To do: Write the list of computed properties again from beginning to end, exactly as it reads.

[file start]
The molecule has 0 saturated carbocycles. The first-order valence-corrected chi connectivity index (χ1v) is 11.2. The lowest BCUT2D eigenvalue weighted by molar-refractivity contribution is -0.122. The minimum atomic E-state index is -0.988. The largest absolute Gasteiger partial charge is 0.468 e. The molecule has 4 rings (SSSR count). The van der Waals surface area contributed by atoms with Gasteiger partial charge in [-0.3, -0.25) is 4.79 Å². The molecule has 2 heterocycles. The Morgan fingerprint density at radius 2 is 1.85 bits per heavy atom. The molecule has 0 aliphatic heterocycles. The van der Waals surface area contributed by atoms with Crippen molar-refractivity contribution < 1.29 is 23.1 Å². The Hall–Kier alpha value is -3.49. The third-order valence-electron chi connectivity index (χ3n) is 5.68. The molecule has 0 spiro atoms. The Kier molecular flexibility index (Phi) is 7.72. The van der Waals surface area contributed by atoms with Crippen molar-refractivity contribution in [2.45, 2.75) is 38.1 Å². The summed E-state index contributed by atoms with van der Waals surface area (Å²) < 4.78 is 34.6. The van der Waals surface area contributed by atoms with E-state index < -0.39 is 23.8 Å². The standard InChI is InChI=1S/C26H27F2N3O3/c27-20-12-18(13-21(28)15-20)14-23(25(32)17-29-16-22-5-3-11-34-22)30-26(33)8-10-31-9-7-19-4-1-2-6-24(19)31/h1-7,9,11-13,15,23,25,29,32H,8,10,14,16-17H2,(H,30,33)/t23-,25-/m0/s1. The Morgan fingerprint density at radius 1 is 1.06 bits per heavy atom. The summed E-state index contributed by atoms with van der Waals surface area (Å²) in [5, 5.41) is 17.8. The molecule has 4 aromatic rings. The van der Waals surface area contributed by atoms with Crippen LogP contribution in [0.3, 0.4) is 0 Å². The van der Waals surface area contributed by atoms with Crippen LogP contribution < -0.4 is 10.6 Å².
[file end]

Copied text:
The molecule has 0 saturated carbocycles. The first-order valence-corrected chi connectivity index (χ1v) is 11.2. The lowest BCUT2D eigenvalue weighted by molar-refractivity contribution is -0.122. The minimum atomic E-state index is -0.988. The largest absolute Gasteiger partial charge is 0.468 e. The molecule has 4 rings (SSSR count). The van der Waals surface area contributed by atoms with Gasteiger partial charge in [-0.3, -0.25) is 4.79 Å². The molecule has 2 heterocycles. The Morgan fingerprint density at radius 2 is 1.85 bits per heavy atom. The molecule has 0 aliphatic heterocycles. The van der Waals surface area contributed by atoms with Crippen molar-refractivity contribution < 1.29 is 23.1 Å². The Hall–Kier alpha value is -3.49. The third-order valence-electron chi connectivity index (χ3n) is 5.68. The molecule has 0 spiro atoms. The Kier molecular flexibility index (Phi) is 7.72. The van der Waals surface area contributed by atoms with Crippen molar-refractivity contribution in [2.45, 2.75) is 38.1 Å². The summed E-state index contributed by atoms with van der Waals surface area (Å²) < 4.78 is 34.6. The van der Waals surface area contributed by atoms with E-state index < -0.39 is 23.8 Å². The standard InChI is InChI=1S/C26H27F2N3O3/c27-20-12-18(13-21(28)15-20)14-23(25(32)17-29-16-22-5-3-11-34-22)30-26(33)8-10-31-9-7-19-4-1-2-6-24(19)31/h1-7,9,11-13,15,23,25,29,32H,8,10,14,16-17H2,(H,30,33)/t23-,25-/m0/s1. The Morgan fingerprint density at radius 1 is 1.06 bits per heavy atom. The summed E-state index contributed by atoms with van der Waals surface area (Å²) in [5, 5.41) is 17.8. The molecule has 4 aromatic rings. The van der Waals surface area contributed by atoms with Crippen LogP contribution in [0.3, 0.4) is 0 Å². The van der Waals surface area contributed by atoms with Crippen LogP contribution < -0.4 is 10.6 Å².